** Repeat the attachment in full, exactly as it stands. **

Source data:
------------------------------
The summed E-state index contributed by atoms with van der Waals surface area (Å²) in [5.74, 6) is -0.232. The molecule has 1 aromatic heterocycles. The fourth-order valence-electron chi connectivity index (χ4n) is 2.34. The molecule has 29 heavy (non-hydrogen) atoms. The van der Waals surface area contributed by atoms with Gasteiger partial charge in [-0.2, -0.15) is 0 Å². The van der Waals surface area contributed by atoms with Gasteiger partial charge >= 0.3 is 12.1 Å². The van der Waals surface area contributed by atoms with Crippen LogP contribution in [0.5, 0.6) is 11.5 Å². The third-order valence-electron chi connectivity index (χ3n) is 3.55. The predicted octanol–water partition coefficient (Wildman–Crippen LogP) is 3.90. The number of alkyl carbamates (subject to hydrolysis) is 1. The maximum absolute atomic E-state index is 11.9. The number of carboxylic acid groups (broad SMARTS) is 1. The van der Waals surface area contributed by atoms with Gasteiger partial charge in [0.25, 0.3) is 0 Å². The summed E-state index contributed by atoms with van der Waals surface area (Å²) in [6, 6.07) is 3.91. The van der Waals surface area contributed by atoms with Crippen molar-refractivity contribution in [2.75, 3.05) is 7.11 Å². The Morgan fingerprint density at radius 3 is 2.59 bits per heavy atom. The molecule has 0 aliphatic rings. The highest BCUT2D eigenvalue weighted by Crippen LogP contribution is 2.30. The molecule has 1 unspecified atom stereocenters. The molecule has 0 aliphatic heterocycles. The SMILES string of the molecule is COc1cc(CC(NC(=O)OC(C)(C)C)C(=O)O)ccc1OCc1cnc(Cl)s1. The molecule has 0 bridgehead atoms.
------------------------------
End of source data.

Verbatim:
The summed E-state index contributed by atoms with van der Waals surface area (Å²) in [5.74, 6) is -0.232. The molecule has 1 aromatic heterocycles. The fourth-order valence-electron chi connectivity index (χ4n) is 2.34. The molecule has 29 heavy (non-hydrogen) atoms. The van der Waals surface area contributed by atoms with Gasteiger partial charge in [-0.2, -0.15) is 0 Å². The van der Waals surface area contributed by atoms with Gasteiger partial charge >= 0.3 is 12.1 Å². The van der Waals surface area contributed by atoms with Crippen LogP contribution in [0.5, 0.6) is 11.5 Å². The third-order valence-electron chi connectivity index (χ3n) is 3.55. The predicted octanol–water partition coefficient (Wildman–Crippen LogP) is 3.90. The number of alkyl carbamates (subject to hydrolysis) is 1. The maximum absolute atomic E-state index is 11.9. The number of carboxylic acid groups (broad SMARTS) is 1. The van der Waals surface area contributed by atoms with Gasteiger partial charge in [0.25, 0.3) is 0 Å². The summed E-state index contributed by atoms with van der Waals surface area (Å²) in [6, 6.07) is 3.91. The van der Waals surface area contributed by atoms with Crippen molar-refractivity contribution in [2.75, 3.05) is 7.11 Å². The Morgan fingerprint density at radius 3 is 2.59 bits per heavy atom. The molecule has 0 aliphatic rings. The highest BCUT2D eigenvalue weighted by Crippen LogP contribution is 2.30. The molecule has 1 unspecified atom stereocenters. The molecule has 0 aliphatic heterocycles. The SMILES string of the molecule is COc1cc(CC(NC(=O)OC(C)(C)C)C(=O)O)ccc1OCc1cnc(Cl)s1. The molecule has 0 bridgehead atoms.